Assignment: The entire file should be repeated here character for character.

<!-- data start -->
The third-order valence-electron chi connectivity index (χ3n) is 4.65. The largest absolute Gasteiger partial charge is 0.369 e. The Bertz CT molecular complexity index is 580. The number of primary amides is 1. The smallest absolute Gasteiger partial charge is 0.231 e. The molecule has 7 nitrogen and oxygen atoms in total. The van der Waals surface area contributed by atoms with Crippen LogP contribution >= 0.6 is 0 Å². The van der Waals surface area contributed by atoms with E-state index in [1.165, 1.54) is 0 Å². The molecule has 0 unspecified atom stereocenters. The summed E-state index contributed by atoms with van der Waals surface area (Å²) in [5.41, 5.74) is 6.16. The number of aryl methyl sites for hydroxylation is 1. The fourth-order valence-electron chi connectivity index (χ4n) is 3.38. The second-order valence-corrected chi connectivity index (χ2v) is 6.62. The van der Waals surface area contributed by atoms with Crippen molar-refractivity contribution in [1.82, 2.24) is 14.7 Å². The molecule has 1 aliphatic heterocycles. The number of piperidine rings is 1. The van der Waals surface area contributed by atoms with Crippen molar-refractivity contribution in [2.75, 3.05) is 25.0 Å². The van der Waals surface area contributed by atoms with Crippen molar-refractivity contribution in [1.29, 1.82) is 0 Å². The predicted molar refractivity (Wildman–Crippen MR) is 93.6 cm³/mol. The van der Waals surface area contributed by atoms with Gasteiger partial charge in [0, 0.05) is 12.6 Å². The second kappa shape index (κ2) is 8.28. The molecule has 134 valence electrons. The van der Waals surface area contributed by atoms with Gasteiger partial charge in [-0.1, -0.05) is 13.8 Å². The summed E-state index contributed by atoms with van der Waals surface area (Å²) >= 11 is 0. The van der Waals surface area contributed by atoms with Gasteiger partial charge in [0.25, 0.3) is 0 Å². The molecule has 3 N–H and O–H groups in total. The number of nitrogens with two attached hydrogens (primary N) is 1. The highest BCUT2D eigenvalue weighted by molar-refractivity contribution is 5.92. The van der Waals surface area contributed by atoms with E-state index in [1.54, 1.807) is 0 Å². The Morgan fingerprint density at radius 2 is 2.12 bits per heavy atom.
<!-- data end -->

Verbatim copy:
The third-order valence-electron chi connectivity index (χ3n) is 4.65. The largest absolute Gasteiger partial charge is 0.369 e. The Bertz CT molecular complexity index is 580. The number of primary amides is 1. The smallest absolute Gasteiger partial charge is 0.231 e. The molecule has 7 nitrogen and oxygen atoms in total. The van der Waals surface area contributed by atoms with Crippen LogP contribution >= 0.6 is 0 Å². The van der Waals surface area contributed by atoms with E-state index in [1.165, 1.54) is 0 Å². The molecule has 0 unspecified atom stereocenters. The summed E-state index contributed by atoms with van der Waals surface area (Å²) in [5.41, 5.74) is 6.16. The number of aryl methyl sites for hydroxylation is 1. The fourth-order valence-electron chi connectivity index (χ4n) is 3.38. The second-order valence-corrected chi connectivity index (χ2v) is 6.62. The van der Waals surface area contributed by atoms with Crippen molar-refractivity contribution in [1.82, 2.24) is 14.7 Å². The molecule has 1 aliphatic heterocycles. The number of piperidine rings is 1. The van der Waals surface area contributed by atoms with Crippen molar-refractivity contribution in [2.75, 3.05) is 25.0 Å². The van der Waals surface area contributed by atoms with Crippen molar-refractivity contribution in [1.29, 1.82) is 0 Å². The predicted molar refractivity (Wildman–Crippen MR) is 93.6 cm³/mol. The van der Waals surface area contributed by atoms with Gasteiger partial charge in [0, 0.05) is 12.6 Å². The second kappa shape index (κ2) is 8.28. The molecule has 134 valence electrons. The van der Waals surface area contributed by atoms with Gasteiger partial charge in [-0.1, -0.05) is 13.8 Å². The summed E-state index contributed by atoms with van der Waals surface area (Å²) >= 11 is 0. The van der Waals surface area contributed by atoms with Gasteiger partial charge in [0.25, 0.3) is 0 Å². The molecule has 3 N–H and O–H groups in total. The number of nitrogens with two attached hydrogens (primary N) is 1. The highest BCUT2D eigenvalue weighted by molar-refractivity contribution is 5.92. The van der Waals surface area contributed by atoms with E-state index in [1.54, 1.807) is 0 Å². The Morgan fingerprint density at radius 2 is 2.12 bits per heavy atom.